“I didn’t know where you were,” I answer. “I’m so glad that I finally found you.”

“I’m glad that you’re glad, but you shouldn’t be looking for me.”

I feel my eyebrows furrow together. “What? Why not? I need you. Do you know how long it’s been?”

“I know, it’s been a while, but I can’t come with you. I’m not who you’re looking for. You’re done with me.”

I sink down on to the sofa, and lean my head against the back. “But I like writing about you. You’re my muse.”

“I can’t be anymore. Really, I haven’t been for a while. You know that.”

I smile sadly, and he sits down beside me, putting one arm around my shoulders. I feel safe, secure, loved. “I don’t want to leave, “I tell him. “Couldn’t I find a way to write about you again? A sequel… something like that?”

“It wouldn’t work. You told my story already, through Tara. I know you’re thinking about my side of the story, but you need to move on,” he explains, although I already know it’s true.

I gently kiss him on the cheek, inhaling the scent of him, and wondering if I really have to leave. Finally, I force myself to stand up, and reluctantly go to the doorway. “Goodbye Aidan,” I say, and then quickly turn away before I once more get lost in those beautiful eyes.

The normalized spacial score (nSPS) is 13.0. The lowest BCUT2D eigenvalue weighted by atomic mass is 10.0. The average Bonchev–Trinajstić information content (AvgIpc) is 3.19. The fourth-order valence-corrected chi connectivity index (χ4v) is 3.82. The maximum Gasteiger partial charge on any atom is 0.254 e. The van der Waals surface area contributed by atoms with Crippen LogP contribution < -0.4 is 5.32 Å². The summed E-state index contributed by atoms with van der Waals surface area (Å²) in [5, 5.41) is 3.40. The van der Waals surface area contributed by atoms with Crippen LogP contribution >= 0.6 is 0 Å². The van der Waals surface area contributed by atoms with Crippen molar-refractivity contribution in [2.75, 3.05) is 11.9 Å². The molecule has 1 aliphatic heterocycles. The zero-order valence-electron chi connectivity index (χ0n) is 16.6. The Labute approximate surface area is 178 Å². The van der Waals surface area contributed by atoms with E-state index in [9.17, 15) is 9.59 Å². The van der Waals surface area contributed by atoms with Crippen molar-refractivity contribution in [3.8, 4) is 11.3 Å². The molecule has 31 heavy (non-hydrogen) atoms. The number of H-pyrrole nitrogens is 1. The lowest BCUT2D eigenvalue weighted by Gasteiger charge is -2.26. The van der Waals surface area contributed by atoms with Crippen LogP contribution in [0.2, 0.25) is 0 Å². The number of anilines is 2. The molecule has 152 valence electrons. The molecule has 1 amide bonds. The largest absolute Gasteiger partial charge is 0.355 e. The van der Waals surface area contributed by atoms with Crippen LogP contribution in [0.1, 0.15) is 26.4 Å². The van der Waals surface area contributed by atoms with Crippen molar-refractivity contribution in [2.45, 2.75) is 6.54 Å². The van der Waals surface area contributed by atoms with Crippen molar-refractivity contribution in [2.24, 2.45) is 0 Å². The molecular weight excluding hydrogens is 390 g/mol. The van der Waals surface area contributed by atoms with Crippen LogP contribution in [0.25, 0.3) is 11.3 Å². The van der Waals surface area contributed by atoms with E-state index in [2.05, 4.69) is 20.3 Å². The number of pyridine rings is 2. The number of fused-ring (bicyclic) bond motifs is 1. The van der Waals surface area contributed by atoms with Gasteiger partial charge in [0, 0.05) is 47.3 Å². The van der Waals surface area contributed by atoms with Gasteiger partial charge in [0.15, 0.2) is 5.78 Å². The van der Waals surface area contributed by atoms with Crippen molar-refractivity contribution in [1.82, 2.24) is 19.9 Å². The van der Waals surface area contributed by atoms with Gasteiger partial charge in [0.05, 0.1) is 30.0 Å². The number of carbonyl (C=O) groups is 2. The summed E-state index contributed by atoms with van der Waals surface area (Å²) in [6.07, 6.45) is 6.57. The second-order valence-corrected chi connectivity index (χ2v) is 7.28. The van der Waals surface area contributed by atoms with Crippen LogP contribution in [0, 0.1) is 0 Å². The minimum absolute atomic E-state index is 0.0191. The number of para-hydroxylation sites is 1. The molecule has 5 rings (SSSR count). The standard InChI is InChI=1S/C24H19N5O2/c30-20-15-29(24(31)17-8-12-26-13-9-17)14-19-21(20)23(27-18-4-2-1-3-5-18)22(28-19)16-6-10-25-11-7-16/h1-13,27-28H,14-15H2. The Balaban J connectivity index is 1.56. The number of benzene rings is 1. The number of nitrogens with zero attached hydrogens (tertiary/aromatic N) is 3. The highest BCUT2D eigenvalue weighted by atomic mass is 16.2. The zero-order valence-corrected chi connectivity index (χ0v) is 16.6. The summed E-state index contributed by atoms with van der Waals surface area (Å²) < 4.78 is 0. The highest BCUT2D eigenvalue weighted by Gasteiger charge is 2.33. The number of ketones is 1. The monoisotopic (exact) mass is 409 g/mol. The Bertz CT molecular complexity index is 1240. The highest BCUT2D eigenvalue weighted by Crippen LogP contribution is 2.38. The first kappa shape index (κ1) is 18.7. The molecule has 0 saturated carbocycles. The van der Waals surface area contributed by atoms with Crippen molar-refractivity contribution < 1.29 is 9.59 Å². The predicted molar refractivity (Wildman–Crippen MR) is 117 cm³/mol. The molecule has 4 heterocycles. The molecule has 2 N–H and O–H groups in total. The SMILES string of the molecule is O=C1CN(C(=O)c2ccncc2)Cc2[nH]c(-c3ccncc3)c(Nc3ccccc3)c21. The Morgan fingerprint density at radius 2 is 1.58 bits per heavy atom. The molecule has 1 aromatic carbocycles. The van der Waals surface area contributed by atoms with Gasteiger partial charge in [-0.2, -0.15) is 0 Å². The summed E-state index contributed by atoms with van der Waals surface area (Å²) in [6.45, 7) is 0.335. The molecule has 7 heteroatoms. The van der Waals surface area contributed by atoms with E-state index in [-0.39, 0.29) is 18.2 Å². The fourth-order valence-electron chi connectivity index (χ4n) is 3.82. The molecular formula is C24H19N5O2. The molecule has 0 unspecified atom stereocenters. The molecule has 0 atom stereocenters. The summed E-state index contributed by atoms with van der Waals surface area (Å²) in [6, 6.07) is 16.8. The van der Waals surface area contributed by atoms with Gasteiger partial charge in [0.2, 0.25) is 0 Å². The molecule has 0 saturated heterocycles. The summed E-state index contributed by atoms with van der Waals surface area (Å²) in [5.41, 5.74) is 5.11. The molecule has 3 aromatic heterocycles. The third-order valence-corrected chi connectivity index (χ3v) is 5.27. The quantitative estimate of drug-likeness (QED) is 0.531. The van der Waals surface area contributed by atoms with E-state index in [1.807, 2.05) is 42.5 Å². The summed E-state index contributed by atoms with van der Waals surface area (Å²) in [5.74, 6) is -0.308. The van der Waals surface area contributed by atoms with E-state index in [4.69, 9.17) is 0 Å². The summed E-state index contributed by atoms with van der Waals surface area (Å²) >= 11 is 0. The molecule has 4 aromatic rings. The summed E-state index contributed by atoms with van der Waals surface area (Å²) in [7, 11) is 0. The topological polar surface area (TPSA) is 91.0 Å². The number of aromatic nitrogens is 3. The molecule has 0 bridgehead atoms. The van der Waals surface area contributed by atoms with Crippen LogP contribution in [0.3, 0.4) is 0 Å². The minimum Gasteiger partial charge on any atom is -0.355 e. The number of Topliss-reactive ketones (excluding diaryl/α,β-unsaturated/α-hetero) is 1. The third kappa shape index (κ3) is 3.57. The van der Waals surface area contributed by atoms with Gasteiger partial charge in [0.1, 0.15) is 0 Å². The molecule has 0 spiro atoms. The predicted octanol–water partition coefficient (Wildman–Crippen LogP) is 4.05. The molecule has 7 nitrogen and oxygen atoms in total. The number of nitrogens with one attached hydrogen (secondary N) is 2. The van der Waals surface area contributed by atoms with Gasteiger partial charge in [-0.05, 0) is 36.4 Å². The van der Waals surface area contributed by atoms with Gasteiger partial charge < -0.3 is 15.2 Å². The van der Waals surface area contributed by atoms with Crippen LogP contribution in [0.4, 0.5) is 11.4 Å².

musical lines divider

As I walk down the hall I hear classical music being played on the piano. The notes draw me back to the parlour. The doors are still closed, as I had left them, but I open them, and see her, lost in her music.

I wait until she has finished, fingers still over the keyboard. “Hello Lillian.”

“You shouldn’t be here,” she says, without even turning around.

“I’m beginning to get a complex,” I say. “Every time I walk into a room I’m told I shouldn’t be there. Let me guess: you aren’t my muse anymore, either?”

“No. It’s time to move on.” She begins to play again, as if she has already dismissed me. I walk over to the piano and place my hands over hers. She looks at me with dismay. “I loved him, you know,” she tells me.

“I know you did,” I reply.

“He was everything I wanted, even before I knew what that was.” She pauses. “Please, let me go now. You need to move on, and I need to be alone; I need to get this piece right.”

“You play beautifully,” I tell her. “I’ll miss hearing it.”

“You’ll find music somewhere else,” Lillian answers.

“I don’t know where to look,” I say. “I don’t understand: other writers only have one muse, why do I have so many of you?”